Product Type: Nikon digital cameras
Newest Review: ... combined with dedicated buttons for ISO, shutter mode, focus and exposure modes makes changing settings rapidly a breeze. In addition, ... more
Great, "proper" camera
Member Name: Pharmtastic
Date: 17/03/08, updated on 19/03/08 (179 review reads)
Advantages: Build, featrures,
Disadvantages: heavy if not used to SLRs
Have had an eye on a digital SLR for some years, but never got around to taking the plunge until this chap came along.
I'd been using two Sony cameras, which were very good for general family shots. However, as my sons got older and started playing rugby and football, they just couldn't keep up. DSLRs don't suffer from a delay from pressing the shutter to taking the picture, and so the moment isn't lost. Also, it has a three frames a second speed, which is brilliant for sports shots. I use with a 4Gb card, which will take over a 1000 shots, even at max resolution. Don't think I've ever used more than 500, but it's nice to know there's still plenty of room!! It will take the newer SDHC cards, but not all computers can read them directly [most come with an adaptor].
Obviously a bit heavier that compacts, but there's no comparision in quality.
If you're considering buying on of these, I assume you'e already read about DSLRs in general, and I guess you'll be looking at this, probably a Canon EOS and possibly a Sony. I chose the Nikon because, although it's heavier, it is a better build quality [unless you move up to the EOS 30D, which is much pricier]. Realistically, they will all give very good results, and unless you're a serious pro, you might not see the difference (I'm sure I wouldn't!)]. At the end of the day, you need to pick them up and see how they feel for you.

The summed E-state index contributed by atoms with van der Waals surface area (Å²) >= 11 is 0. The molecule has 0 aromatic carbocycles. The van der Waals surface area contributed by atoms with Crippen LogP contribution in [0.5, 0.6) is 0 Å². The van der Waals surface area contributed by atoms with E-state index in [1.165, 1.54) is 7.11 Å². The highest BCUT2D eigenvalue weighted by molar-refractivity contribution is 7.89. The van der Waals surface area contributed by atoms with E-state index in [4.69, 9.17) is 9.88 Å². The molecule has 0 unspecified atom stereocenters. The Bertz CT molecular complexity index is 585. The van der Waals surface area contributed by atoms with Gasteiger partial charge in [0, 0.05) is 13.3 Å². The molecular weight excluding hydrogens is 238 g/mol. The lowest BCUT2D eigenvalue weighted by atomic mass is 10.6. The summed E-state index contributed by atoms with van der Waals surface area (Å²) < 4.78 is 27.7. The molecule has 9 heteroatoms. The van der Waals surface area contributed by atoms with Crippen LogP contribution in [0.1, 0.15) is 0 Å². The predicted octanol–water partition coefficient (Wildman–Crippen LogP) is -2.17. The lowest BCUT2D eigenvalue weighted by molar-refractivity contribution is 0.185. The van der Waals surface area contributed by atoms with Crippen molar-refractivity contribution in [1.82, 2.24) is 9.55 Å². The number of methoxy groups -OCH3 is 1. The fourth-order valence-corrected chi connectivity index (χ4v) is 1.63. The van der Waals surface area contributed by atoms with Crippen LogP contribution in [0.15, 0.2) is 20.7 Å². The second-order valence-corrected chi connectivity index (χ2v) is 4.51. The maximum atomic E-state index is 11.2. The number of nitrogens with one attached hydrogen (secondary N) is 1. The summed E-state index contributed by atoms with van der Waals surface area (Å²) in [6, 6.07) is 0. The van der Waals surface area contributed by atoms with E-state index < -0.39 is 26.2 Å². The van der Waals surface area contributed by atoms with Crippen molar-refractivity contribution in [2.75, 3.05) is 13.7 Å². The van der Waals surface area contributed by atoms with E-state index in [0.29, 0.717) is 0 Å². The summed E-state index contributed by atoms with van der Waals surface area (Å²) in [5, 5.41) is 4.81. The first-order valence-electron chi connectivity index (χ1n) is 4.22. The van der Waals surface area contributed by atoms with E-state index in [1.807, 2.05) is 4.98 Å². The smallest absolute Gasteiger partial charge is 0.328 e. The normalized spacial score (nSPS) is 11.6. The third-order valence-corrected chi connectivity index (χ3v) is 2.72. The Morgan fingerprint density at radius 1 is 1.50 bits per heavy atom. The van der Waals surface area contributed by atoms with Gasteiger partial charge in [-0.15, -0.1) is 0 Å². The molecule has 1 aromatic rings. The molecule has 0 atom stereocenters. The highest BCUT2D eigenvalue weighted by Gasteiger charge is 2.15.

Battery life is excellent, will easily shoot 500 shots outside [I don't use the flash much, so can't comment on that]. I took it on hols for two weeks, and didn't need to re-charge when I was away.
You can buy the camera as a body only, or with an 18-70mm zoom, or a 18-135 zoom. The 135mm version is only £10 more at Jessops and, since it will enlarge almost twice that of the smaller zoom, I can't really see the point of the smaller one.
You can then buy extra lenses, either Nikon branded ones, or from third parties - you can pay anything from £100 to thousands. That's why I went for the 135mm, as it will delay the need for a new one.
Remember, an expensive camera doesn't guarantee great pictures, but this will certainly give you a fighting chance of getting pictures which you might not get with a pocket camera.
[This is an updated version of some comments I've written before]
Summary: Great camera for great pictures
|Ease of use:|
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